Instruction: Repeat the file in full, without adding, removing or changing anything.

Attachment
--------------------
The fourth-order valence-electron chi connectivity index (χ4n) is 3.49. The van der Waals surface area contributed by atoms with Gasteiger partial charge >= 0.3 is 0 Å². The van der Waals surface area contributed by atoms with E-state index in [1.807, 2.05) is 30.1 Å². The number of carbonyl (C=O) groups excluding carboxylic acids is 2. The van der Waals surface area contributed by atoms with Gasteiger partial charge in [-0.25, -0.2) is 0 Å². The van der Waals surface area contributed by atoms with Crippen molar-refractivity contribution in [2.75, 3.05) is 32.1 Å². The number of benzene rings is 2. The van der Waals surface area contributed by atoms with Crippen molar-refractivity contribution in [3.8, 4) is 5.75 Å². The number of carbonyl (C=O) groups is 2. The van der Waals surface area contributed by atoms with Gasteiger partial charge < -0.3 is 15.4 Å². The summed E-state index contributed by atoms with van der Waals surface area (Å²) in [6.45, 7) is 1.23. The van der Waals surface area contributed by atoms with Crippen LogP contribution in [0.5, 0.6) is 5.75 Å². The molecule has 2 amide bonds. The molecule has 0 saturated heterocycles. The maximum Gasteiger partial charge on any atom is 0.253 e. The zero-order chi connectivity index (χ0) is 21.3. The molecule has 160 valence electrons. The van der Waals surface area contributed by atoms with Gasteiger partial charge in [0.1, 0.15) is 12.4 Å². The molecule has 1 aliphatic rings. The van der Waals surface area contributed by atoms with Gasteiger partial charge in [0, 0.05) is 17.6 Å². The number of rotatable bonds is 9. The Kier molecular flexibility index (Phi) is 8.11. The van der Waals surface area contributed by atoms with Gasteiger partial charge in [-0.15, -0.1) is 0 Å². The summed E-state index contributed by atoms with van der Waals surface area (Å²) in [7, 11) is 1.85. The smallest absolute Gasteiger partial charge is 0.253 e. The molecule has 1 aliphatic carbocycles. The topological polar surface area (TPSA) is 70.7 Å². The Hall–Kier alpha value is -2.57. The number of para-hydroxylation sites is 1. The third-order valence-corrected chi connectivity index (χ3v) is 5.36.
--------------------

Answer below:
The fourth-order valence-electron chi connectivity index (χ4n) is 3.49. The van der Waals surface area contributed by atoms with Gasteiger partial charge >= 0.3 is 0 Å². The van der Waals surface area contributed by atoms with E-state index in [1.807, 2.05) is 30.1 Å². The number of carbonyl (C=O) groups excluding carboxylic acids is 2. The van der Waals surface area contributed by atoms with Gasteiger partial charge in [-0.25, -0.2) is 0 Å². The van der Waals surface area contributed by atoms with Crippen molar-refractivity contribution in [2.75, 3.05) is 32.1 Å². The number of benzene rings is 2. The van der Waals surface area contributed by atoms with Crippen molar-refractivity contribution in [3.8, 4) is 5.75 Å². The number of carbonyl (C=O) groups is 2. The van der Waals surface area contributed by atoms with Gasteiger partial charge < -0.3 is 15.4 Å². The summed E-state index contributed by atoms with van der Waals surface area (Å²) in [6.45, 7) is 1.23. The van der Waals surface area contributed by atoms with Crippen LogP contribution in [0.5, 0.6) is 5.75 Å². The molecule has 2 amide bonds. The molecule has 0 saturated heterocycles. The maximum Gasteiger partial charge on any atom is 0.253 e. The zero-order chi connectivity index (χ0) is 21.3. The molecule has 160 valence electrons. The van der Waals surface area contributed by atoms with Gasteiger partial charge in [0.1, 0.15) is 12.4 Å². The molecule has 1 aliphatic rings. The van der Waals surface area contributed by atoms with Gasteiger partial charge in [0, 0.05) is 17.6 Å². The number of rotatable bonds is 9. The Kier molecular flexibility index (Phi) is 8.11. The van der Waals surface area contributed by atoms with Gasteiger partial charge in [-0.15, -0.1) is 0 Å². The summed E-state index contributed by atoms with van der Waals surface area (Å²) in [7, 11) is 1.85. The smallest absolute Gasteiger partial charge is 0.253 e. The molecule has 1 aliphatic carbocycles. The topological polar surface area (TPSA) is 70.7 Å². The Hall–Kier alpha value is -2.57. The number of para-hydroxylation sites is 1. The third-order valence-corrected chi connectivity index (χ3v) is 5.36.